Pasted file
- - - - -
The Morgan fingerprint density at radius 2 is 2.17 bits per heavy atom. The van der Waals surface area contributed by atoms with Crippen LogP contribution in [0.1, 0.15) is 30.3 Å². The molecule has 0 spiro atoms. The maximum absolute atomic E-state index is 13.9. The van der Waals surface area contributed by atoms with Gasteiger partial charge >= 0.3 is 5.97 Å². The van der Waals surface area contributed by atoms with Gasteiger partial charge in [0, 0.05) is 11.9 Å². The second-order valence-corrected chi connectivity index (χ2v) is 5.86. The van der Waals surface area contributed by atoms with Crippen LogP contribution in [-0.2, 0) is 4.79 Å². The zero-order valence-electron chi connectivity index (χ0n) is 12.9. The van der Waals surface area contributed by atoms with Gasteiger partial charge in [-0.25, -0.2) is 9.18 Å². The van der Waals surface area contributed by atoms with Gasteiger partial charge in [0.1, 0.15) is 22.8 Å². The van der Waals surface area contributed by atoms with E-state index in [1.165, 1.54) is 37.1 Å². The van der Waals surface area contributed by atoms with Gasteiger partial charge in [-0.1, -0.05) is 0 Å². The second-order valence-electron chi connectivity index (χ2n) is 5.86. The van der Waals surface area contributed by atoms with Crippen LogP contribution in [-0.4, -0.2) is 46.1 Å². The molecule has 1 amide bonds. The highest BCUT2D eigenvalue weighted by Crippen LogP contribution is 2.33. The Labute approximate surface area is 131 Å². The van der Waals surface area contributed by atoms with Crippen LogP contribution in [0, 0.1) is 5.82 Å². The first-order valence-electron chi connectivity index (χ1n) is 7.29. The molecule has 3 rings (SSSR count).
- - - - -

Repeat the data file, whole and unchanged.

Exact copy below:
The Morgan fingerprint density at radius 2 is 2.17 bits per heavy atom. The van der Waals surface area contributed by atoms with Crippen LogP contribution in [0.1, 0.15) is 30.3 Å². The molecule has 0 spiro atoms. The maximum absolute atomic E-state index is 13.9. The van der Waals surface area contributed by atoms with Gasteiger partial charge >= 0.3 is 5.97 Å². The van der Waals surface area contributed by atoms with Gasteiger partial charge in [0, 0.05) is 11.9 Å². The second-order valence-corrected chi connectivity index (χ2v) is 5.86. The van der Waals surface area contributed by atoms with Crippen LogP contribution in [-0.2, 0) is 4.79 Å². The zero-order valence-electron chi connectivity index (χ0n) is 12.9. The van der Waals surface area contributed by atoms with Gasteiger partial charge in [-0.25, -0.2) is 9.18 Å². The van der Waals surface area contributed by atoms with Gasteiger partial charge in [0.1, 0.15) is 22.8 Å². The van der Waals surface area contributed by atoms with E-state index in [1.165, 1.54) is 37.1 Å². The van der Waals surface area contributed by atoms with Gasteiger partial charge in [-0.1, -0.05) is 0 Å². The second-order valence-electron chi connectivity index (χ2n) is 5.86. The van der Waals surface area contributed by atoms with Crippen LogP contribution in [-0.4, -0.2) is 46.1 Å². The molecule has 1 amide bonds. The highest BCUT2D eigenvalue weighted by Crippen LogP contribution is 2.33. The Labute approximate surface area is 131 Å². The van der Waals surface area contributed by atoms with Crippen LogP contribution in [0, 0.1) is 5.82 Å². The first-order valence-electron chi connectivity index (χ1n) is 7.29. The molecule has 3 rings (SSSR count).